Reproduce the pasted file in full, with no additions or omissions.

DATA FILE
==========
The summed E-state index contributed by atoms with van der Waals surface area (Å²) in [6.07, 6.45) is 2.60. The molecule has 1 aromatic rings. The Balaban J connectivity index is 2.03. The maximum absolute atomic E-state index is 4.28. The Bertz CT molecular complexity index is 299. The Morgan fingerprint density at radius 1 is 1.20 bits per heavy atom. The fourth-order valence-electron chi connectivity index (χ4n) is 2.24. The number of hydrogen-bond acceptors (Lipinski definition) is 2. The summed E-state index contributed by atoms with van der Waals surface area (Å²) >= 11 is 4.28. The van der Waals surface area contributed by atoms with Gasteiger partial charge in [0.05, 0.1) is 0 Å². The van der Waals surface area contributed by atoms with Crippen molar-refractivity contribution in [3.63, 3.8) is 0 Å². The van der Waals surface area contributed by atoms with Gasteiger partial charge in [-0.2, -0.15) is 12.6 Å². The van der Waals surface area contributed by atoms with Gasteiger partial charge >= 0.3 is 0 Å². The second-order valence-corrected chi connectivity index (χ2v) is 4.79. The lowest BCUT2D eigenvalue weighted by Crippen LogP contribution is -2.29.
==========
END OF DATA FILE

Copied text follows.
The summed E-state index contributed by atoms with van der Waals surface area (Å²) in [6.07, 6.45) is 2.60. The molecule has 1 aromatic rings. The Balaban J connectivity index is 2.03. The maximum absolute atomic E-state index is 4.28. The Bertz CT molecular complexity index is 299. The Morgan fingerprint density at radius 1 is 1.20 bits per heavy atom. The fourth-order valence-electron chi connectivity index (χ4n) is 2.24. The number of hydrogen-bond acceptors (Lipinski definition) is 2. The summed E-state index contributed by atoms with van der Waals surface area (Å²) >= 11 is 4.28. The van der Waals surface area contributed by atoms with Gasteiger partial charge in [0.05, 0.1) is 0 Å². The van der Waals surface area contributed by atoms with Crippen molar-refractivity contribution in [3.63, 3.8) is 0 Å². The van der Waals surface area contributed by atoms with Gasteiger partial charge in [-0.2, -0.15) is 12.6 Å². The van der Waals surface area contributed by atoms with Gasteiger partial charge >= 0.3 is 0 Å². The second-order valence-corrected chi connectivity index (χ2v) is 4.79. The lowest BCUT2D eigenvalue weighted by Crippen LogP contribution is -2.29.